NPCs (Non-player controller characters) constantly fail to load, forcing me to have to restart from a mission checkpoint to progress. My ability to mark enemies for whatever reason decided to stop working, I’ve gotten stuck and/or clipped into environments countless times. Audio can break, guns have ceased function, rubberbanding, screen tearing, quest markers disappearing, the list goes on and on. The frame rate is a hit and miss as often times it will just randomly decide to drop into single digits, even when there’s nothing happening on the screen. And the game does feature Photo Mode, but I advise to stay clear of it as that’s where the frame tends to crash. There wasn’t a single time throughout my playthrough that I had a smooth experience, and I will say I am playing this on the PlayStation 4 Pro, so I’m unsure if the experience is any better on PC and Xbox One X, but chances are it’s worse on base PS4 and Xbox One.
Another major issue? It’s driving. It’s an odd feeling, one comparable to driving on ice, but more so as if the physics are just detached from the world itself. Countless times we found ourselves wrestling with the wheel as we spun out for no apparent reason or getting stuck on what appears to be a smooth terrain. If you drive too fast in the game, terrain, buildings, and even enemies and allies either load partially, giving a PS1 look to the game, or don’t load in at all until the game has caught up. Sure, you could slow down for better loads, but it’s impossible to avoid as some missions require you to keep up or reach certain destinations within a limit. Fast traveling or even simply loading into the game hub can get annoying, as NPCs don’t tend to populate, which over time adds to wasted game time.
Speaking of the Hub, it is a fine example of what not to do with a hub-like zone. Strangely enough, there’s no minimap when entering it so NPCs and shops don’t appear marked until you look in their general location. Navigating the area is also a hassle as you have to go through its multi-level floors and subsections to get to where you want, with no vaulting allowed whatsoever. This can all translate into the absurdly overdone menu system that decides it wants to join in the latest trend of using a cursor system to navigate. In other words, it’s slow, everything is just thrown together on a screen hoping players will catch on and get used to it. And you probably will, but that’s only because it trains you to enter a menu for a small piece of intel that could have been stated with a few lines of dialogue.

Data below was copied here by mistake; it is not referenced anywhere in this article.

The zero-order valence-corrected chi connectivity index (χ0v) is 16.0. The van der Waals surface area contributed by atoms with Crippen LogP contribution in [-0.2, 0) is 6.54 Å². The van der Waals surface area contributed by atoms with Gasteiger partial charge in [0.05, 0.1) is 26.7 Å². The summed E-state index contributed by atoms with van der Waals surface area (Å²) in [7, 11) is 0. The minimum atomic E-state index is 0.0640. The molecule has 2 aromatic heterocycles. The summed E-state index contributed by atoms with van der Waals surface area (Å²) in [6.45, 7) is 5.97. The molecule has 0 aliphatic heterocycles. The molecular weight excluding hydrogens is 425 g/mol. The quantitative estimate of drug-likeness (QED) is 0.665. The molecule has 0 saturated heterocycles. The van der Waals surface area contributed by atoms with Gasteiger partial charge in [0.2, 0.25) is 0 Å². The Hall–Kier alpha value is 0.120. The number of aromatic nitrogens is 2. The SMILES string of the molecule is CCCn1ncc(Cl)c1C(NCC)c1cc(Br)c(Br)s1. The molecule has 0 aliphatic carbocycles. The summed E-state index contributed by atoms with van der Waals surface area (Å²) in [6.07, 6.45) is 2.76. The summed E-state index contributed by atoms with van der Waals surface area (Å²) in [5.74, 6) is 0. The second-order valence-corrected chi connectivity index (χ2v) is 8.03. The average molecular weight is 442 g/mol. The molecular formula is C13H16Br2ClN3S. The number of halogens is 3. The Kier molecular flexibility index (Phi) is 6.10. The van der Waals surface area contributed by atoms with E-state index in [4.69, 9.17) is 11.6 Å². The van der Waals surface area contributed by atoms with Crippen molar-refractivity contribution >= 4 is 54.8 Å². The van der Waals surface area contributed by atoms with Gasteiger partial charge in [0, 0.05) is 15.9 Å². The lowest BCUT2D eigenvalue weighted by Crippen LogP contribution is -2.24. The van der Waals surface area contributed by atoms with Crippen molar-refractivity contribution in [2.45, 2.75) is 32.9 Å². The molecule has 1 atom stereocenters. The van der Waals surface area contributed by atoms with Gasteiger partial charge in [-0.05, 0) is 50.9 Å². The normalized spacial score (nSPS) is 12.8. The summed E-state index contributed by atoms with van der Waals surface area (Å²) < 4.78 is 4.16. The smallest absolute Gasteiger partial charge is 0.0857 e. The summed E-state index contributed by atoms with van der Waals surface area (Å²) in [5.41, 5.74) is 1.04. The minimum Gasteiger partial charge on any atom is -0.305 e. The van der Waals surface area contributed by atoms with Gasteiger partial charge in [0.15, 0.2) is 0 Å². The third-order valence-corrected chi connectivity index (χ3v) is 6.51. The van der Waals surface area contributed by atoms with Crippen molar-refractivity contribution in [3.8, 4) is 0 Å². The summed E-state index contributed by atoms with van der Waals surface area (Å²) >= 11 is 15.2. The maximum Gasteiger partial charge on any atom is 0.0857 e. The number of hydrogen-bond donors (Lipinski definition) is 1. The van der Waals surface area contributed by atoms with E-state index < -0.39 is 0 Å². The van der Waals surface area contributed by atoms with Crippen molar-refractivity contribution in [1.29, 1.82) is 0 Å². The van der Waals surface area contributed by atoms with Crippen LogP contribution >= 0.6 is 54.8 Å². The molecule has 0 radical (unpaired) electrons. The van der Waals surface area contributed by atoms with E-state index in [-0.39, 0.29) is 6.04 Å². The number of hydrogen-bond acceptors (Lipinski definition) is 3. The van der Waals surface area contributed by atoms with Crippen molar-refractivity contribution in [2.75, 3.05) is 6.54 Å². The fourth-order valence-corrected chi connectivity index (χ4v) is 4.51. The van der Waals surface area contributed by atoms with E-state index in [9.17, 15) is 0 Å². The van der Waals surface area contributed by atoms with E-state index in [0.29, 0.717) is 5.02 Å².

It’s hard to find a lot of positive things in this game that I liked, considering that they’re so heavily weighted down by all the negatives. I liked that I didn’t have to push a button to pick up things as it was all automatically, yet you need to push and hold down buttons for certain actions in other places. I liked the gear system, as it’s essentially taken from the Division 2, but bogged down by its heavily pushed microtransactions. The world map was a nice size filled with a variety of different environments, yet had nothing much to do in it that was in the least bit interesting. The graphics would have been nice weren’t for the texture issues that’ll most likely never get fixed. For every positive this game could churn up, there just isn’t much to hold them in place.
Honestly, I feel as if Ubisoft at this point is contractually trapped to pump out Tom’s Clancy games in order to maintain the rights to the IP as the series continues to go in a downward spiral. This is a major let down, especially coming from a major AAA publisher such as Ubisoft. I’m unsure if a delay would have helped here, but it’s clear that it shouldn’t have been released in its current state.
This is one game that can’t catch a break.
- Auto-pick up resources and gear
- Jon Bernthal Performance
- Gear System from The Division 2 (hate or like it, I liked it)
- Technical Mess; Frame-rate issues, texture loading issues, random bugs that result in mission do-overs
- Terrible driving and collision physics that get you caught and killed more times than we wanted
- Repetitive missions that require tedious traveling and backtracking
- Thrown in your face microtransactions
- Always Online for the Single-player experience
- A big, yet empty world with the illusion its lively by placing enemies every so 100 ft. Animals play no roles other than oddly running at a slow pace.
- Worse Hub World I’ve seen in a game
- Broken Photomode where Frame-rate Crashes when using it